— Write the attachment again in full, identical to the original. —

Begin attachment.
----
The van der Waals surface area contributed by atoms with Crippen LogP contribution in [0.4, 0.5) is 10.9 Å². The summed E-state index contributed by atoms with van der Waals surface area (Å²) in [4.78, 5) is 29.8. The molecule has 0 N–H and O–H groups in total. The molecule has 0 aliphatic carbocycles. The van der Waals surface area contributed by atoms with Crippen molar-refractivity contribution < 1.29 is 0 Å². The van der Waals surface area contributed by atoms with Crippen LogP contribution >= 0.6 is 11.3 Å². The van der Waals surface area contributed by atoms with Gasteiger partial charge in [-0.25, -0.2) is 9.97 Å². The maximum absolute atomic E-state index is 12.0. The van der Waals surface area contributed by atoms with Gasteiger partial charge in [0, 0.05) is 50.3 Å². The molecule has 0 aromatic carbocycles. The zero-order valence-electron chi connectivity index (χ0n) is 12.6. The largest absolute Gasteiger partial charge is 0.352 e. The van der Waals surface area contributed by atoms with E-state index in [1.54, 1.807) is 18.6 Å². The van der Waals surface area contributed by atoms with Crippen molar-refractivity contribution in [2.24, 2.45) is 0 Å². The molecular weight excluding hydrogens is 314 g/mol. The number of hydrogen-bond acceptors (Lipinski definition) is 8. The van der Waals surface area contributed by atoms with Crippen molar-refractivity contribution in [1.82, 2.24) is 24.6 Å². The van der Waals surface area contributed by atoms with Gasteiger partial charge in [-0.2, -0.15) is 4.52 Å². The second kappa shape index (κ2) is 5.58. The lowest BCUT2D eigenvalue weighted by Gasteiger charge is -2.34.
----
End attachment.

The van der Waals surface area contributed by atoms with Crippen LogP contribution in [0.4, 0.5) is 10.9 Å². The summed E-state index contributed by atoms with van der Waals surface area (Å²) in [4.78, 5) is 29.8. The molecule has 0 N–H and O–H groups in total. The molecule has 0 aliphatic carbocycles. The van der Waals surface area contributed by atoms with Crippen molar-refractivity contribution < 1.29 is 0 Å². The van der Waals surface area contributed by atoms with Crippen LogP contribution >= 0.6 is 11.3 Å². The van der Waals surface area contributed by atoms with Gasteiger partial charge in [-0.25, -0.2) is 9.97 Å². The maximum absolute atomic E-state index is 12.0. The van der Waals surface area contributed by atoms with Gasteiger partial charge in [0, 0.05) is 50.3 Å². The molecule has 0 aromatic carbocycles. The zero-order valence-electron chi connectivity index (χ0n) is 12.6. The largest absolute Gasteiger partial charge is 0.352 e. The van der Waals surface area contributed by atoms with E-state index in [1.54, 1.807) is 18.6 Å². The van der Waals surface area contributed by atoms with Crippen molar-refractivity contribution in [2.24, 2.45) is 0 Å². The molecular weight excluding hydrogens is 314 g/mol. The number of hydrogen-bond acceptors (Lipinski definition) is 8. The van der Waals surface area contributed by atoms with Crippen molar-refractivity contribution in [1.82, 2.24) is 24.6 Å². The van der Waals surface area contributed by atoms with Gasteiger partial charge in [-0.2, -0.15) is 4.52 Å². The second kappa shape index (κ2) is 5.58. The lowest BCUT2D eigenvalue weighted by Gasteiger charge is -2.34.